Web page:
Recognizing a Codeine Addiction
When attempting to understand a Codeine addiction, there are three aspects that need to be reviewed:
- The drug dependency
- Withdrawal syndrome
- Financial problems
Psychological and physical dependence
Opiate drugs, such as Codeine, can quickly develop both psychological and physical dependence. Codeine can only be legally obtained by a medical prescription, and the most common way a person becomes dependent on Codeine is when he starts to take the medication for a valid medical reason for an extended period.
Another important aspect is that the majority of the codeine addicts tend to deny the drug’s drastic consequences and they usually claim that they do not face any dependency whatsoever.
One of the most important aspects of a Codeine addiction is characterized by the appearance of the withdrawal syndrome. The Codeine’s signs and symptoms of withdrawal are mainly represented by anxiety, insomnia, sweating and vomiting. These symptoms tend to appear in the first 12-24 hours after the last drug use, and the duration of withdrawal may vary from one person to another.
A common sign that can indicate a Codeine addiction is represented by the difficult financial situation that the addict faces. The financial issues can be easily noticed by the people around the user (family members, friends etc.). When a person becomes addicted to opiate drugs like Codeine, they start making wrong financial decisions by choosing to spend most of their money on efforts to obtain the drug.
Signs of Overdose
When opioids are given orally under medical supervision, even prolonged periods of use appear to produce no major toxic effects on physiologic systems. However, in some individuals, it is likely that prolonged exposure to opioids induces long-lasting adaptive changes that require continued administration of an opioid to maintain normal mood states and normal responses to stress. In contrast to the modest effects of medically supervised oral opioids, the toxic effects associated with the unsupervised illicit use can be fatal.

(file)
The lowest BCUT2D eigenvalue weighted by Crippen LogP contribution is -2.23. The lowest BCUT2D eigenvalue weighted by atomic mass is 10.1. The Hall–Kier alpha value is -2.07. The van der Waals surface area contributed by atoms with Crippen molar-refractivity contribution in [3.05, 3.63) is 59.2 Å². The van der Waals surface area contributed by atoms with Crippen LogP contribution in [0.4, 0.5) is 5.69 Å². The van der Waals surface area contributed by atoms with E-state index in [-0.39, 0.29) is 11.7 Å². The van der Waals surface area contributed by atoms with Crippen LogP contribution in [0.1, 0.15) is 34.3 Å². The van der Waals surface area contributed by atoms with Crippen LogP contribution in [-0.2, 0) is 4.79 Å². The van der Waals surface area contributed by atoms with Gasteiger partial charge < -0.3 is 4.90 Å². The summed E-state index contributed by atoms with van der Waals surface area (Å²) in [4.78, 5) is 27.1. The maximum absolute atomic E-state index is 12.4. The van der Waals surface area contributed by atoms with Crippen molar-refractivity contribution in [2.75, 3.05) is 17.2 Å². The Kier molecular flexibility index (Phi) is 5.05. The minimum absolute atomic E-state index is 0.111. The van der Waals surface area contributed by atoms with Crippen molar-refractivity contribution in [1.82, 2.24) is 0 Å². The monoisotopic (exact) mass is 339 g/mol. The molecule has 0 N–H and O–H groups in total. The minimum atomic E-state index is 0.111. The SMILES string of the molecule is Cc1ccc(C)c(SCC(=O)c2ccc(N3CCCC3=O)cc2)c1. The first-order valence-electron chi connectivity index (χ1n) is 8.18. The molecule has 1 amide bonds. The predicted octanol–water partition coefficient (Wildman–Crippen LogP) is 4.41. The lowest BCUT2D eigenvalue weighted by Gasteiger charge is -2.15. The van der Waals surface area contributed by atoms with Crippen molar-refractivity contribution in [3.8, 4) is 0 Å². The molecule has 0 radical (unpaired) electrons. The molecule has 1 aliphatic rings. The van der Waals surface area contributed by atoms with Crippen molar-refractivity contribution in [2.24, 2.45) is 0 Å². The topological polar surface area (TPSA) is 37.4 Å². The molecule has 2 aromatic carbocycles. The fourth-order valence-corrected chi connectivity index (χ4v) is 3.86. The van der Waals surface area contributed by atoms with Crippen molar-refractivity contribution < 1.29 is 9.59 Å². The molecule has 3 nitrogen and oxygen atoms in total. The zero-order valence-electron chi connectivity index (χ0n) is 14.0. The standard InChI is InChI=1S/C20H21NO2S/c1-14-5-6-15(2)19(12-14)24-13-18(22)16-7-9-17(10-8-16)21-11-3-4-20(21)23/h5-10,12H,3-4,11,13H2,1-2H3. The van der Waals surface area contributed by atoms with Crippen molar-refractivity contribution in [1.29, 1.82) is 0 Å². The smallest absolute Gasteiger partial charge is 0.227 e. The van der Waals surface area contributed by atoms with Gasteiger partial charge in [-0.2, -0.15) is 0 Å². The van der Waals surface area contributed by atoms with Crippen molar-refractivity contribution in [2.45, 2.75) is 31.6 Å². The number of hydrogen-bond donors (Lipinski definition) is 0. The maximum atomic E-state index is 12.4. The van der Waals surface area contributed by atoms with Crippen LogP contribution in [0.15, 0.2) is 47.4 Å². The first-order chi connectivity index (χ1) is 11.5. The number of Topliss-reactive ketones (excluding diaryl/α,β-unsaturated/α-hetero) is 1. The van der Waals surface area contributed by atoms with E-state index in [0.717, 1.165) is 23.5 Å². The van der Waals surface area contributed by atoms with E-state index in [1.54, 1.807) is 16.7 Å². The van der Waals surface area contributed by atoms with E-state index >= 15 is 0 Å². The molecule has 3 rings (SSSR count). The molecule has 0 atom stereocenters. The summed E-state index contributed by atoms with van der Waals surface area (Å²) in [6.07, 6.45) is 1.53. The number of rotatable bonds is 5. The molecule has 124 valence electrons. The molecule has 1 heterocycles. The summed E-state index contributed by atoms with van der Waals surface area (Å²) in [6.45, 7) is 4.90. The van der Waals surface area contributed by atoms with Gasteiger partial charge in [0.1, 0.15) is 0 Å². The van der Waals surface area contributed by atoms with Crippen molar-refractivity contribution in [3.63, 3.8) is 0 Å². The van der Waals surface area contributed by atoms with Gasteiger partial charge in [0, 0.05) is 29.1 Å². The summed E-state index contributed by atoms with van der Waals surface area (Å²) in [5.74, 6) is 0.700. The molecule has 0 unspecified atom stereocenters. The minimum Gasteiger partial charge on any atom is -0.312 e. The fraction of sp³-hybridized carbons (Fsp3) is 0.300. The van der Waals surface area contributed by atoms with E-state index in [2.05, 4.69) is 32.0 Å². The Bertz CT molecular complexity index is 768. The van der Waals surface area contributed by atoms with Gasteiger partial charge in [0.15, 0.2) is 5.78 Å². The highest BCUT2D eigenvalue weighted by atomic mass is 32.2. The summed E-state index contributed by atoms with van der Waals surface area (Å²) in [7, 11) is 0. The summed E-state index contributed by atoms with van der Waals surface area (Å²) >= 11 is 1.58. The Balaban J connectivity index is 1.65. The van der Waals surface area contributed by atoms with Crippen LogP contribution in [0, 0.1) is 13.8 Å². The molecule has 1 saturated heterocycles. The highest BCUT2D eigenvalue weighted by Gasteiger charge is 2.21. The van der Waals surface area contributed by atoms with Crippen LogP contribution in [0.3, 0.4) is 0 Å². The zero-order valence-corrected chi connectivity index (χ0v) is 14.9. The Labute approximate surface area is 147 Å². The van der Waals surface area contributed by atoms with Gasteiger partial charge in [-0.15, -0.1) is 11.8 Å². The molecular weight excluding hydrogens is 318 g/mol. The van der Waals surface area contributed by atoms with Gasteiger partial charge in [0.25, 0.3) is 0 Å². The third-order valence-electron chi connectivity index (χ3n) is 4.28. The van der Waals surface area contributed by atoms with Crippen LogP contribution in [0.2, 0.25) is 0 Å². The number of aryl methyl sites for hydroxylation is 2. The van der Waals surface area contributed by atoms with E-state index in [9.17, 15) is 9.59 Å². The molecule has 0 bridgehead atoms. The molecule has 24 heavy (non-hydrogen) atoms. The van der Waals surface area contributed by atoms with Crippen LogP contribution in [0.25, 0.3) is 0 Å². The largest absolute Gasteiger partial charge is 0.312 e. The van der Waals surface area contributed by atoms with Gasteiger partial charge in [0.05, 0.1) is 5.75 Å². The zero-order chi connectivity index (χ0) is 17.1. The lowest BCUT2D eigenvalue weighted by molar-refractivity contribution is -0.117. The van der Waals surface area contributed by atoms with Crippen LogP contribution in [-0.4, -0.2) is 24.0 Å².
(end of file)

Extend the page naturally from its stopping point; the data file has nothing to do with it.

Acute opioid overdose is not uncommon among opiate addicts despite the remarkable tolerance that can develop to drugs like Codeine. The problem is that tolerance tends to vary. This is why even “the most experienced” opioid users with a high degree of tolerance may experience severe opioid overdoses. Other factors that may contribute to overdosage is the tendency to combine codeine with other drugs such as alcohol or sedatives, or the return to opioid use shortly after a period of detoxification, which is associated with significant loss of acquired tolerance.
The characteristic signs of acute opioid toxicity include varying degrees of clouded consciousness (up to complete and unresponsive coma), severe respiratory depression, and markedly constricted (pinpoint) pupils. Often, there is pulmonary edema associated with the severe respiratory depression. While blood pressure is reduced by such doses of opioids, severe hypotension and cardiovascular collapse do not generally occur unless hypoxia is severe and prolonged. In such situations, the pupils may be dilated.